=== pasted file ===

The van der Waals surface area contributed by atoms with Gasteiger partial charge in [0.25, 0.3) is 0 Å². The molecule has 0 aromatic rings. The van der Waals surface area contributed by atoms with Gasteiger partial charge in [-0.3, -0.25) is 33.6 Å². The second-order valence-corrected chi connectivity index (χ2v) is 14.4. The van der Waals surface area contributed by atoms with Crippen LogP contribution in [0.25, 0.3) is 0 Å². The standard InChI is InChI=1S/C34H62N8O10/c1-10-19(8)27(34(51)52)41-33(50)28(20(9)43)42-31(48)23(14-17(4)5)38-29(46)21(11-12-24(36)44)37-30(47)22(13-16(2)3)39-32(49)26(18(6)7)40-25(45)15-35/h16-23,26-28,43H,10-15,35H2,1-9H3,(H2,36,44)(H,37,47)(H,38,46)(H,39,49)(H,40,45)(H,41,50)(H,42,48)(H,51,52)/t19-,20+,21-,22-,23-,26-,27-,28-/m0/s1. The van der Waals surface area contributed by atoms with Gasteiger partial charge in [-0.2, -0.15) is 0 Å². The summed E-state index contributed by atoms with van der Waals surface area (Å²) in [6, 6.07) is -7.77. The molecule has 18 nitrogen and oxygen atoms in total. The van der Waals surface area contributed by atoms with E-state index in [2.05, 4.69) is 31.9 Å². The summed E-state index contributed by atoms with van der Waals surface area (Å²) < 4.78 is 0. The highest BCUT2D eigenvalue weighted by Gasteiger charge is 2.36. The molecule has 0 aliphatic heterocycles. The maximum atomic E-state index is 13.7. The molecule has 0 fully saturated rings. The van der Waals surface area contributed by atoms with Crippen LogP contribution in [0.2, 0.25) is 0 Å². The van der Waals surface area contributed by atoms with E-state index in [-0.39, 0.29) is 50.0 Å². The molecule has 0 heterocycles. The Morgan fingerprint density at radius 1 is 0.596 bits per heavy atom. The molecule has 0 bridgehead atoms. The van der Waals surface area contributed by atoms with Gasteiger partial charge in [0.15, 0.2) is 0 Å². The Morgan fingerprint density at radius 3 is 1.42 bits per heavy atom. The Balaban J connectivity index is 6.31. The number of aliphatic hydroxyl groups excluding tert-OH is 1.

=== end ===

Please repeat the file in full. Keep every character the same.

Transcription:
The van der Waals surface area contributed by atoms with Gasteiger partial charge in [0.25, 0.3) is 0 Å². The molecule has 0 aromatic rings. The van der Waals surface area contributed by atoms with Gasteiger partial charge in [-0.3, -0.25) is 33.6 Å². The second-order valence-corrected chi connectivity index (χ2v) is 14.4. The van der Waals surface area contributed by atoms with Crippen LogP contribution in [0.25, 0.3) is 0 Å². The standard InChI is InChI=1S/C34H62N8O10/c1-10-19(8)27(34(51)52)41-33(50)28(20(9)43)42-31(48)23(14-17(4)5)38-29(46)21(11-12-24(36)44)37-30(47)22(13-16(2)3)39-32(49)26(18(6)7)40-25(45)15-35/h16-23,26-28,43H,10-15,35H2,1-9H3,(H2,36,44)(H,37,47)(H,38,46)(H,39,49)(H,40,45)(H,41,50)(H,42,48)(H,51,52)/t19-,20+,21-,22-,23-,26-,27-,28-/m0/s1. The van der Waals surface area contributed by atoms with Gasteiger partial charge in [-0.2, -0.15) is 0 Å². The summed E-state index contributed by atoms with van der Waals surface area (Å²) in [6, 6.07) is -7.77. The molecule has 18 nitrogen and oxygen atoms in total. The van der Waals surface area contributed by atoms with E-state index in [2.05, 4.69) is 31.9 Å². The summed E-state index contributed by atoms with van der Waals surface area (Å²) < 4.78 is 0. The highest BCUT2D eigenvalue weighted by Gasteiger charge is 2.36. The molecule has 0 aliphatic heterocycles. The maximum atomic E-state index is 13.7. The molecule has 0 fully saturated rings. The van der Waals surface area contributed by atoms with Crippen LogP contribution in [0.2, 0.25) is 0 Å². The van der Waals surface area contributed by atoms with E-state index in [-0.39, 0.29) is 50.0 Å². The molecule has 0 heterocycles. The Morgan fingerprint density at radius 1 is 0.596 bits per heavy atom. The molecule has 0 bridgehead atoms. The van der Waals surface area contributed by atoms with Gasteiger partial charge in [0.15, 0.2) is 0 Å². The Morgan fingerprint density at radius 3 is 1.42 bits per heavy atom. The Balaban J connectivity index is 6.31. The number of aliphatic hydroxyl groups excluding tert-OH is 1.